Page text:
Gibberish copy, but in a lovely black Egyptian — Giza [edit: nope, it’s Ziggurat, see comments]. The arrangement is reminiscent of two styles known from type specimen combined — stacked and justified lines, and the waterfall. Ironically, the decreasing type size feels like some higher power is turning down the volume, fading out an annoying carnival barker’s voice.
Not only has the very pronounced punctuation of Giza been toned down. For some reason that is unclear to me, the letterforms themselves have been tinkered with, too. Most notably, terminals on ‘a’, ‘f’, ‘r’, ‘y’ etc. and the ear of ‘g’ have been rounded.
terminals on ‘a’, ‘f’, ‘r’, ‘y’ etc. and the ear of ‘g’ have been rounded
Perhaps to match the rounded soles of the shoes. Not necessary, but I can easily see that being the rationale.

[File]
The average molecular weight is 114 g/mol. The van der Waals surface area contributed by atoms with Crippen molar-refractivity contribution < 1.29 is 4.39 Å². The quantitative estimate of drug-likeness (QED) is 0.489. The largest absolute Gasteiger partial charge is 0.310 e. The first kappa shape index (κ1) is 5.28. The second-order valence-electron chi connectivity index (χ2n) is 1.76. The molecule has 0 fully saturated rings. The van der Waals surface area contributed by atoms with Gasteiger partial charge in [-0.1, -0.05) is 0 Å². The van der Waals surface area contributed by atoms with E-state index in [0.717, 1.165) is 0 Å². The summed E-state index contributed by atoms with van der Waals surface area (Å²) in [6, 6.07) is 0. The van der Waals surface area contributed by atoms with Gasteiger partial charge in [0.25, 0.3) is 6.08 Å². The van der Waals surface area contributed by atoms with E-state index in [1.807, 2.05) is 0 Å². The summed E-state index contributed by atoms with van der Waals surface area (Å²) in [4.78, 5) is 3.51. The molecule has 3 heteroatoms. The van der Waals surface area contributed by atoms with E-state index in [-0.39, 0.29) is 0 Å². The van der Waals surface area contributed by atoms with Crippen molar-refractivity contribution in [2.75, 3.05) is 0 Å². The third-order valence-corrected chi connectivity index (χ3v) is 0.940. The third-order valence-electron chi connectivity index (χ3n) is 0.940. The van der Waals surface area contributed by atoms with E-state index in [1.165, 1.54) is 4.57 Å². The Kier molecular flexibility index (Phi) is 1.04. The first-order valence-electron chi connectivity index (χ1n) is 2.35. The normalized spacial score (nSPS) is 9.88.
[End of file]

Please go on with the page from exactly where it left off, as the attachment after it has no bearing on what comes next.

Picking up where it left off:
Yes, you have a point. Then again, even with these changes, Giza’s overall feeling is strongly angular and, on its own, rather says “leather boot” than “anti-shoe”. I guess it was picked for the proclamation/manifesto aspect here.
It is not Giza.
Oops, classic ID fail! I didn’t have Ziggurat on my radar. Now I have. Thank you, David.
Contributed by Elisa Bloch
Contributed by Alexander Fjelldal
Contributed by Nick Sherman